Setting Sail Around the World
The Spanish encountered potatoes after they marched into the Andes in 1532 to topple the Inca Empire. Carried back to Europe on Spanish ships, they were introduced into many European countries in the 16th century. Over the next few centuries, as the British Empire expanded around the globe, potatoes were spread to other continents. Today, people consume potatoes all around the world, and this plant is ranked along with rice, wheat and maize as a staple food forming a major part of the diet of millions of people.
Initially in Europe, potatoes as a food item had a poor image. People were suspicious of the potentially poisonous properties, and the fact that they grew underground–definitely sketchy. A history of the potato published by What’s Cooking America states: Wherever the potato was introduced, it was considered weird, poisonous, and downright evil. In France and elsewhere, the potato was accused of causing not only leprosy, but also syphilis, narcosis, scronfula [sic], early death, sterillity [sic], and rampant sexuality, and of destroying the soil where it grew. Definitely a daunting reputation to overcome!
Eventually, the hardiness of potato plants contributed to their acceptance. The origin of this plant in the cold highlands of the Andes became a major asset during extremely cold European weather in the 1700s, when most crops failed but potatoes hiding underground continued to grow. By the 1800s, many Europeans were consuming potatoes as a major staple in their diets.
Tragically, during the 1840s, a potato blight reached Europe, probably carried in infected potatoes used to feed people on ships sailing from the Americas. The culprit, Phytophthora infestan, is a parasitic organism known as a water mold, and closely related to brown algae. The blight adversely affected Ireland especially, as potatoes were the primary food for many in the population and only a single variety dominated the cultivated plants. Somewhere between one third to as high as one half of cultivated potato acreage in Ireland was destroyed by blight in 1845, and they lost three quarters of the harvest in 1846. Mass starvation and famine-induced disease resulted in the deaths of some 1 million people. Over one million more sailed away from Ireland, seeking a better life in other countries. The population of Ireland may have ultimately fallen by 20 to 25%, with some estimates even higher.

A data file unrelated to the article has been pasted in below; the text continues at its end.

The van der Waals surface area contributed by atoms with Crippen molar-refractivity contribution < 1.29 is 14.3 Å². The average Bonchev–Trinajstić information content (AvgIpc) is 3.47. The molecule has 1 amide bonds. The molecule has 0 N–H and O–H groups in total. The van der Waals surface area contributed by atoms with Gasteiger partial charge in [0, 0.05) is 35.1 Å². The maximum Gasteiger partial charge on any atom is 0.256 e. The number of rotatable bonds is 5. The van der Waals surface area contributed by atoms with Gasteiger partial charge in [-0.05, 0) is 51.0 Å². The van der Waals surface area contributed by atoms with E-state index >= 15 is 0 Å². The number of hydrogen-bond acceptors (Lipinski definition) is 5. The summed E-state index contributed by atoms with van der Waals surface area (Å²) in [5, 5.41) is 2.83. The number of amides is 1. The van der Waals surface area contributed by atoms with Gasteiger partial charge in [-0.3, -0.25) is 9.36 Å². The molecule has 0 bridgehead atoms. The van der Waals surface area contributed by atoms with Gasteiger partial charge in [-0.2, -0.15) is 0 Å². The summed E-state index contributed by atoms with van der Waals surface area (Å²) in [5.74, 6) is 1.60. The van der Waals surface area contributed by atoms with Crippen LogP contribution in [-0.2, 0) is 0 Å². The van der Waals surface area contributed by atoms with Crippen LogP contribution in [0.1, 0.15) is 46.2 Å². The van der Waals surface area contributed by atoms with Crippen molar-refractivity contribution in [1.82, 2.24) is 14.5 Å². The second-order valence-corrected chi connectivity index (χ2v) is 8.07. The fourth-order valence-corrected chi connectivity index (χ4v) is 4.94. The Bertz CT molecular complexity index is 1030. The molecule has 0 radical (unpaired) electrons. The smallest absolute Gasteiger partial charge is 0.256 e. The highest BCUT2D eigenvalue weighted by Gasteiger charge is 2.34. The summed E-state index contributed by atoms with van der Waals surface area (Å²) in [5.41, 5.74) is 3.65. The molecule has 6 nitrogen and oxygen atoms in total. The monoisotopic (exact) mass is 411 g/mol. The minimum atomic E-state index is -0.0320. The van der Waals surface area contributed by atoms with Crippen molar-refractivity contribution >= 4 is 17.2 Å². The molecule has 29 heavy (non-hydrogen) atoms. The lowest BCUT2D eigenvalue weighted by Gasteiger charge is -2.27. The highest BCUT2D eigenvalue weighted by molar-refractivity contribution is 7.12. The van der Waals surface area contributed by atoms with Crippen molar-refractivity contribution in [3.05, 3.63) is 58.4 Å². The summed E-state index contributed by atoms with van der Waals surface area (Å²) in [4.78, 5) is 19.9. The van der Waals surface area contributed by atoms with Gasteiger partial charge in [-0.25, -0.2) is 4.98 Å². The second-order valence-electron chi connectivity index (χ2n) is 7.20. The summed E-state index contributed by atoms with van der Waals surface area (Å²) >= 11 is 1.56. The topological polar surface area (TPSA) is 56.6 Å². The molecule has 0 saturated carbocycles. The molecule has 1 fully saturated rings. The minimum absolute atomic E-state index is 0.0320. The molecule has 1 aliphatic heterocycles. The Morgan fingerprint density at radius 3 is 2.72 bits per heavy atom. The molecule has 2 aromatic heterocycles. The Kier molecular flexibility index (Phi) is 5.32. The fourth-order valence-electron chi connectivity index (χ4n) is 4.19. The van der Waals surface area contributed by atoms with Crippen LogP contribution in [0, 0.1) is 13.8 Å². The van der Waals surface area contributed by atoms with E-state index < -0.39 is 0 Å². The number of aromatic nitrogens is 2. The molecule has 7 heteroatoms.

My O’Davoren relatives came to the United States from Ireland in the mid-1800s. Although I don’t know any details, I suspect that potatoes, or more specifically the lack thereof, might have played a role in their decision to emigrate.
On Beyond Fries
The importance of potatoes has been captured in many artistic renderings, including Van Gogh’s haunting 1885 painting of The Potato Eaters, and Millet’s 1855 dark and stormy Potato Harvest. Potatoes are esteemed for the production of vodka, as nutritious fodder for livestock, for starch to thicken many foods, and even in the manufacture of paper.
Then there are toys. As a child of the 1950s, I played with an “original” Mr. Potato Head–complete with eyes, ears, mouth, and other miscellaneous parts with sharp points you jammed into a real potato. It was a great toy! The Hasbro manufacturers made modifications over the years, eventually including a large potato “body” made of plastic, plus redesigned blunt attachments for the parts (eliminating the risks of piercing bare feet from stepping on pieces left on the floor). The latest news: beginning in February 2021, the brand name for this still popular toy has become gender neutral. Simply: Potato Head. Doesn’t have the same gravitas. Still, a mark of modern times–and of our appreciation for potatoes.